Maybe it has to do, in the end, with faith. People who choose to define blessedness by what they give and not what they receive do so because they believe that in one way or another, there is enough for everyone to enjoy. Often, I think, they share because they believe that "life does not consist in an abundance of possessions" (Luke 12:15) and that "people do not live on bread alone" (Luke 4:4).

Where others fear shortage, these people see God's grace and plenty. When others give in to the impulse to hoard, they are ruled by the generosity of the Holy Spirit. Where others clutch their possessions more tightly out of fear, their hands are opened by the sharing nature of the One who opened his hands to the nails.

Make no mistake. This sharing thing is a risky proposition. What if, after all, the world is right? What if you share and then, whenever and wherever the accounting is done, it turns out that you don't have enough? What if you don't get your Lego? What if no one passes a portion of "your" bread and fish back to you?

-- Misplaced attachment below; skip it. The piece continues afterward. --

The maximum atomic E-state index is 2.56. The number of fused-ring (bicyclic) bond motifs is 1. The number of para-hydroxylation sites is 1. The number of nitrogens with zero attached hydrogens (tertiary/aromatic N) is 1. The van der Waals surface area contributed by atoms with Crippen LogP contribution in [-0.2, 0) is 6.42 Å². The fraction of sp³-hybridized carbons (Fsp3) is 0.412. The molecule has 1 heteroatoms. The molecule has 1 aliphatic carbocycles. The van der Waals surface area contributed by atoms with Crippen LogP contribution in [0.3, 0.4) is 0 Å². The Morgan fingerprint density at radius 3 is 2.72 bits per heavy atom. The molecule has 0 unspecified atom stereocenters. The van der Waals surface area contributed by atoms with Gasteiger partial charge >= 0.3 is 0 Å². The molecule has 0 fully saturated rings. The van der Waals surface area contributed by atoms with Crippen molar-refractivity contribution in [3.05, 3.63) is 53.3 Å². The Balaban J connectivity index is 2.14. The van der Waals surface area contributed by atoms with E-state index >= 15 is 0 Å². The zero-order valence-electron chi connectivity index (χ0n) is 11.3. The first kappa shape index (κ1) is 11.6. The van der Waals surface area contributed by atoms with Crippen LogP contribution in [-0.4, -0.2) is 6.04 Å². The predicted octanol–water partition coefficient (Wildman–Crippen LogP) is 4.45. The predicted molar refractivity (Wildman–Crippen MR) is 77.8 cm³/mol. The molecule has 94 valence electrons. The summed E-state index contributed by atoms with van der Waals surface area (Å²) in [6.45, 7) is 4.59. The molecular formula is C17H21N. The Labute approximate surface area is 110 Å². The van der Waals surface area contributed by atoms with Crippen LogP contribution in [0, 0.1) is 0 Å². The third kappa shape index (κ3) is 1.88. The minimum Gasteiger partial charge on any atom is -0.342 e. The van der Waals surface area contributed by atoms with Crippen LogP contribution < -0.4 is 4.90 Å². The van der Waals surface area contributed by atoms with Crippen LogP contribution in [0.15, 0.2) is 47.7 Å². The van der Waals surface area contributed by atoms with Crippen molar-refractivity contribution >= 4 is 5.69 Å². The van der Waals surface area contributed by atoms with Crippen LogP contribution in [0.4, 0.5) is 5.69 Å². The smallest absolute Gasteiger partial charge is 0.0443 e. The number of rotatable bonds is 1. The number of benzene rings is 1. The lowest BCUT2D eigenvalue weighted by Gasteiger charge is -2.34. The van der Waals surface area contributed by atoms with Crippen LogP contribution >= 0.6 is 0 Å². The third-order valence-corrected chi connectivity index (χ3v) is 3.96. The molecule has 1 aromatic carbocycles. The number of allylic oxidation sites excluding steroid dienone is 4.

That's all possible. And yet Jesus promises that a lifestyle of giving, not receiving, is the way to live in true joy and under God's approving smile. So maybe blessedness isn't what we think it is. It strikes me that Jesus never lived a life of plenty and yet spoke of God's blessing as if he knew it first-hand. Maybe giving opens up whole new realms of joy and peace and abundance that receiving never even hints at.

There's only one way to find out, of course. Stop reading and go find a thing and a way and a place to give. Time. Energy. Possessions. Talents. Money, of course. Food. Give more to the church. Work in a food pantry or a homeless shelter. Spend time with a lonely person. Find your basket of loaves and fish, your $25, and give it to your Father. And then watch as he makes someone's day with it.